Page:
Premature fusion of the epiphyses has been reported in patients exposed to Erivedge. Due to the long drug elimination half-life, fusion may occur or progress after drug discontinuation. In animal species, vismodegib has been shown to cause severe irreversible changes in growing teeth (degeneration/necrosis of odontoblasts, formation of fluid-filled cysts in the dental pulp, ossification of the root canal, and haemorrhage) and closure of the epiphyseal growth plate. These findings indicate a potential risk for short stature and tooth deformities to infants and children (see section 5.3).

[…]

 

4.8          Undesirable effects

Summary of the safety profile

The most common adverse drug reactions (ADR) occurring in ≥ 30 % of patients, were muscle spasms (74.6 %), alopecia (65.9%), dysgeusia (58.7%), weight decreased (50.0%), fatigue (47.1%), nausea (34.8 %) and diarrhea (33.3%).

 

Tabulated list of adverse reactions

ADRs are presented in table 1 below by system organ class (SOC) and absolute frequency.

Frequencies are defined as:

Very common ( ≥ 1/10)

Common ( ≥ 1/100 to < 1/10)

Uncommon ( ≥ 1/1,000 to < 1/100)

Rare ( ³ 1/10,000 to < 1/1,000)

Very rare ( 1/10,000)

Not known (cannot be estimated from the available data).

Within each frequency grouping, ADRs are presented in the order of decreasing seriousness.

[…]

MedDRA SOC

Very common

Common

Frequency not known

Metabolism and nutrition disorders

Decreased appetite

 

Dehydration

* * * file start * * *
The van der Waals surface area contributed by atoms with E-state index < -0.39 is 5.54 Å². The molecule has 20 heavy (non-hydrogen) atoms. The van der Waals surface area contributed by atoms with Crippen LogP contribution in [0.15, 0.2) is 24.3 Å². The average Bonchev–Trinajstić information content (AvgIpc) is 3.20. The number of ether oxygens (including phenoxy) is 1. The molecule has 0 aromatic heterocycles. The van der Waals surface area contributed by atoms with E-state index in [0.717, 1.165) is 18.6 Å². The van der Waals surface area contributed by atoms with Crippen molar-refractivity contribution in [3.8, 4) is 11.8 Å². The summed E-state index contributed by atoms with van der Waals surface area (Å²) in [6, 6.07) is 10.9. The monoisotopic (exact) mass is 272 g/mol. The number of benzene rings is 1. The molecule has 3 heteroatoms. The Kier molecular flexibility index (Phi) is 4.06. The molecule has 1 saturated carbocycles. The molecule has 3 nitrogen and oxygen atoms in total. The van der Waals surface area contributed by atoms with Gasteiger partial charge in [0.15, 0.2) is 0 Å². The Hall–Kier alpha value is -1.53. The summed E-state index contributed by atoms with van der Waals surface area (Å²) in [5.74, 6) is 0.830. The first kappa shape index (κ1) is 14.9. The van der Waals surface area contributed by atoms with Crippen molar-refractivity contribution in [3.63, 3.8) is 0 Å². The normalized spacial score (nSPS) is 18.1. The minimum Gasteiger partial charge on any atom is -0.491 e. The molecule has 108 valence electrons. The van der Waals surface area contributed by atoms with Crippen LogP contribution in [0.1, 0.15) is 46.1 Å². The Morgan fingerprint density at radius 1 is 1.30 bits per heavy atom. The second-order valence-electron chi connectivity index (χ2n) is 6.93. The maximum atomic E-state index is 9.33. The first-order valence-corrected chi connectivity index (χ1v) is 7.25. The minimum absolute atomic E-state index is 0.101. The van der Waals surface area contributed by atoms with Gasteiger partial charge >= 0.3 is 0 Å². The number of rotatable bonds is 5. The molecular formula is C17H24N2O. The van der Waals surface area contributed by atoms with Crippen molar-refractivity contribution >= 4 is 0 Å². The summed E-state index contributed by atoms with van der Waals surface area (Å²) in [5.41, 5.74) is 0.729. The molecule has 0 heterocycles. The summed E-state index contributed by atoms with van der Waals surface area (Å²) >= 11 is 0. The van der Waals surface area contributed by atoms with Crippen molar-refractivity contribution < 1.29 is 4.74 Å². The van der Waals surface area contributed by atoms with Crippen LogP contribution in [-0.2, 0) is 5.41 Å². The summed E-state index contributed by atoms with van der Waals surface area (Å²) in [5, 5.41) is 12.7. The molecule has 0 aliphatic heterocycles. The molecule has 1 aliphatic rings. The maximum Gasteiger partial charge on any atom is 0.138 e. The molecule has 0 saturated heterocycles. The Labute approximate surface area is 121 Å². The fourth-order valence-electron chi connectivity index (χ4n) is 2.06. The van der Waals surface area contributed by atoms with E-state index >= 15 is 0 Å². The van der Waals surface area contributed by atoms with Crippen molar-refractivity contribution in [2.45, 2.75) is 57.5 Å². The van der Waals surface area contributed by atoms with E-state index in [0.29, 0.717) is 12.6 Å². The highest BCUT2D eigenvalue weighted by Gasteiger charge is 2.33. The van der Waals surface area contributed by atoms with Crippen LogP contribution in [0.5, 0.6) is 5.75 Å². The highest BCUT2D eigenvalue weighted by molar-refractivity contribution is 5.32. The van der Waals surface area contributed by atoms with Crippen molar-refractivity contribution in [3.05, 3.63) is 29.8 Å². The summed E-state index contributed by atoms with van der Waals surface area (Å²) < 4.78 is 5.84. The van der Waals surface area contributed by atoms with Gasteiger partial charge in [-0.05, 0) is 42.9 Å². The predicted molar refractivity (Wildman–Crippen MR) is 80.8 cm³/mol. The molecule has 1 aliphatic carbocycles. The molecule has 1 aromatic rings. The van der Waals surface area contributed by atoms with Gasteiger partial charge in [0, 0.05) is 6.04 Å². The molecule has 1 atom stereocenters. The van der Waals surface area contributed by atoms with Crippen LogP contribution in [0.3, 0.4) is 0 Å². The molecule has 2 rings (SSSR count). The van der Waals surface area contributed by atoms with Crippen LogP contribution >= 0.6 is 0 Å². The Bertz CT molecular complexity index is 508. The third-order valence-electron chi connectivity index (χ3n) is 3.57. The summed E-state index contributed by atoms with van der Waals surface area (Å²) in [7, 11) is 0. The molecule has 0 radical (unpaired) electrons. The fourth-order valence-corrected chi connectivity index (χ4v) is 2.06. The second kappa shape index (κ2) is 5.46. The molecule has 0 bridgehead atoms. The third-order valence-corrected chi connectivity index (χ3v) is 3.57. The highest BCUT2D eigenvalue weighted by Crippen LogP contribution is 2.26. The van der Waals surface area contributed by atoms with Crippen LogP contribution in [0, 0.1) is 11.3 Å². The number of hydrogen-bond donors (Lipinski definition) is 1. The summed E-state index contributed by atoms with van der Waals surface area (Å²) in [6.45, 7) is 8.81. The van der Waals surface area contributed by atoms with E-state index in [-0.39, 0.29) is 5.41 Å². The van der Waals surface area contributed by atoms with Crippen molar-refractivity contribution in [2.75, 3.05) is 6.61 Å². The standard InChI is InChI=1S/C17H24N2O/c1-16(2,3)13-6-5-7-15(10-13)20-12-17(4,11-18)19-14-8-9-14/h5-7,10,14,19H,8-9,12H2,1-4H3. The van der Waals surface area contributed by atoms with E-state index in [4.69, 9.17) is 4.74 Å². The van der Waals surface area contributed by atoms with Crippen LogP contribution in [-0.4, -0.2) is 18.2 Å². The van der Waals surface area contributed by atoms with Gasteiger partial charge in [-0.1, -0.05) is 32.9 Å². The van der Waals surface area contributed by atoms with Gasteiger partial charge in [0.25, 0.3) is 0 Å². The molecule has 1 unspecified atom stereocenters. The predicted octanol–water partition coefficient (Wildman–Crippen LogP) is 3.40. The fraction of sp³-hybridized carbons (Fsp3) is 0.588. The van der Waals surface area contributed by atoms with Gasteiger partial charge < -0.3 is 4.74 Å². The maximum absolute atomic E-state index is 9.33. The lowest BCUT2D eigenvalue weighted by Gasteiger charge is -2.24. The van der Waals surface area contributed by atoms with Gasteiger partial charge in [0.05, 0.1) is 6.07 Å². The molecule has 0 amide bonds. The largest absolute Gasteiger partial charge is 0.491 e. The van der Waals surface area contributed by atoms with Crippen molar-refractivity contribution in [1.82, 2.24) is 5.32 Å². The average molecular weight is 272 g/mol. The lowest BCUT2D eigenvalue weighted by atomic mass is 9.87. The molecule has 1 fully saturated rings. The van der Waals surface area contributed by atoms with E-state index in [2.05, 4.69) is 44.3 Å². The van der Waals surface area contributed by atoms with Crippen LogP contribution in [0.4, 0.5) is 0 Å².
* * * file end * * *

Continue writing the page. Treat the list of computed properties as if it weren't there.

Hyponatremia

 

 

Nervous system disorder

Dysgeusia

Ageusia

Hypogeusia

 

Gastrointestinal disorders

Nausea

Diarrhoea

Constipation

Vomiting

Dyspepsia

Upper abdominal pain

Abdominal pain

 

 

Skin and subcutaneous tissue disorders

Alopecia

Pruritus

Rash

 

Madarosis

Abnormal hair growth

 

 

Musculoskeletal and connective tissue disorders

Muscle spasms

Arthralgia

Pain in extremity

 

Back pain

Musculoskeletal chest pain

Myalgia

Flank pain

Musculoskeletal pain

 

Epiphyses premature fusion****

Reproductive system and breast disorders

Amenorrhoea*

 

 

General disorders and administration site conditions

Weight decreased

Fatigue

Pain

Asthenia

 

 

Investigation

 

Hepatic enzymes increased**

 

 

All reporting is based on ADRs of all grades using National Cancer Institute - Common Terminology Criteria for Adverse Events v 3.0 except where noted.

*Of the 138 patients with advanced BCC, 10 were WCBP. Amongst these women, amenorrhoea was observed in 3 patients (30 %).

MedDRA = Medical Dictionary for Regulatory Activities.

**Includes preferred terms: liver function test abnormal, blood bilirubin increased, gamma-glutamyl transferase increased, aspartate aminotransferase increased, alkaline phosphatase increased, liver hepatic enzyme increased.

****Individual cases  have been  reported in patients with medulloblastoma during post-marketing use (see section 4.4)

 

[…]

 

5.2          Pharmacokinetic properties

[…]

Hepatic impairment